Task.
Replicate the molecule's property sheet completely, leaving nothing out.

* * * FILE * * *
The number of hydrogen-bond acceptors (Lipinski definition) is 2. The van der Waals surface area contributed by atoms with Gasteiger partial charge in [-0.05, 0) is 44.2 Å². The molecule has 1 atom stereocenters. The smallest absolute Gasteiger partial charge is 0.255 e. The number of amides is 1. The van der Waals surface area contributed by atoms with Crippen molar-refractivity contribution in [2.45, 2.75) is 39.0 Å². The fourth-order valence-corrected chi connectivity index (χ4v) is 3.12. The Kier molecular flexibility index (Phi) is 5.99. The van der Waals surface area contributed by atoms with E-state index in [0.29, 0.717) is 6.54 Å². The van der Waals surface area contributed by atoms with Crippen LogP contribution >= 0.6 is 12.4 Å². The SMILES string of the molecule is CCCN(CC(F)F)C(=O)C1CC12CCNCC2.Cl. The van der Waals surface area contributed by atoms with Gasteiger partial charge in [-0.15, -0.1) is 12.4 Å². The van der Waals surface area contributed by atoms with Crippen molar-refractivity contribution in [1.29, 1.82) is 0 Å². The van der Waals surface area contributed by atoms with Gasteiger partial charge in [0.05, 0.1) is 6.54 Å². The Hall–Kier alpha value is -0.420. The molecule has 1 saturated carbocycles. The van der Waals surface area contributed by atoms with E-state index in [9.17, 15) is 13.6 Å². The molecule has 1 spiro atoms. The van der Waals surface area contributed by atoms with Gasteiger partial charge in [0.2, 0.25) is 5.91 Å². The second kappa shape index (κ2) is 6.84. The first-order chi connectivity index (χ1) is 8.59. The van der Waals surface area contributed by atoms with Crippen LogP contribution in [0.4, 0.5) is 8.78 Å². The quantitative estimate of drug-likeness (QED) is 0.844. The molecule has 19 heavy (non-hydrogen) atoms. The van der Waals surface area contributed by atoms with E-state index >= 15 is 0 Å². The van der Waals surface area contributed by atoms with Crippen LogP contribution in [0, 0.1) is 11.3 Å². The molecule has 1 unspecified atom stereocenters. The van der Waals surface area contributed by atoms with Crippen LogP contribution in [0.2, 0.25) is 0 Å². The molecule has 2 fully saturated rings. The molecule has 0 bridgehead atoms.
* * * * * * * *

The number of hydrogen-bond acceptors (Lipinski definition) is 2. The van der Waals surface area contributed by atoms with Gasteiger partial charge in [-0.05, 0) is 44.2 Å². The molecule has 1 atom stereocenters. The smallest absolute Gasteiger partial charge is 0.255 e. The number of amides is 1. The van der Waals surface area contributed by atoms with Crippen molar-refractivity contribution in [2.45, 2.75) is 39.0 Å². The fourth-order valence-corrected chi connectivity index (χ4v) is 3.12. The Kier molecular flexibility index (Phi) is 5.99. The van der Waals surface area contributed by atoms with E-state index in [0.29, 0.717) is 6.54 Å². The van der Waals surface area contributed by atoms with Crippen LogP contribution >= 0.6 is 12.4 Å². The SMILES string of the molecule is CCCN(CC(F)F)C(=O)C1CC12CCNCC2.Cl. The van der Waals surface area contributed by atoms with Gasteiger partial charge in [-0.15, -0.1) is 12.4 Å². The van der Waals surface area contributed by atoms with Crippen molar-refractivity contribution in [1.29, 1.82) is 0 Å². The van der Waals surface area contributed by atoms with Gasteiger partial charge in [0.05, 0.1) is 6.54 Å². The Hall–Kier alpha value is -0.420. The molecule has 1 saturated carbocycles. The van der Waals surface area contributed by atoms with E-state index in [9.17, 15) is 13.6 Å². The molecule has 1 spiro atoms. The van der Waals surface area contributed by atoms with Gasteiger partial charge in [0.2, 0.25) is 5.91 Å². The second kappa shape index (κ2) is 6.84. The first-order chi connectivity index (χ1) is 8.59. The van der Waals surface area contributed by atoms with Crippen LogP contribution in [0.4, 0.5) is 8.78 Å². The quantitative estimate of drug-likeness (QED) is 0.844. The molecule has 19 heavy (non-hydrogen) atoms. The van der Waals surface area contributed by atoms with E-state index >= 15 is 0 Å². The van der Waals surface area contributed by atoms with Crippen LogP contribution in [0, 0.1) is 11.3 Å². The molecule has 1 unspecified atom stereocenters. The van der Waals surface area contributed by atoms with Crippen LogP contribution in [0.2, 0.25) is 0 Å². The molecule has 2 fully saturated rings. The molecule has 0 bridgehead atoms.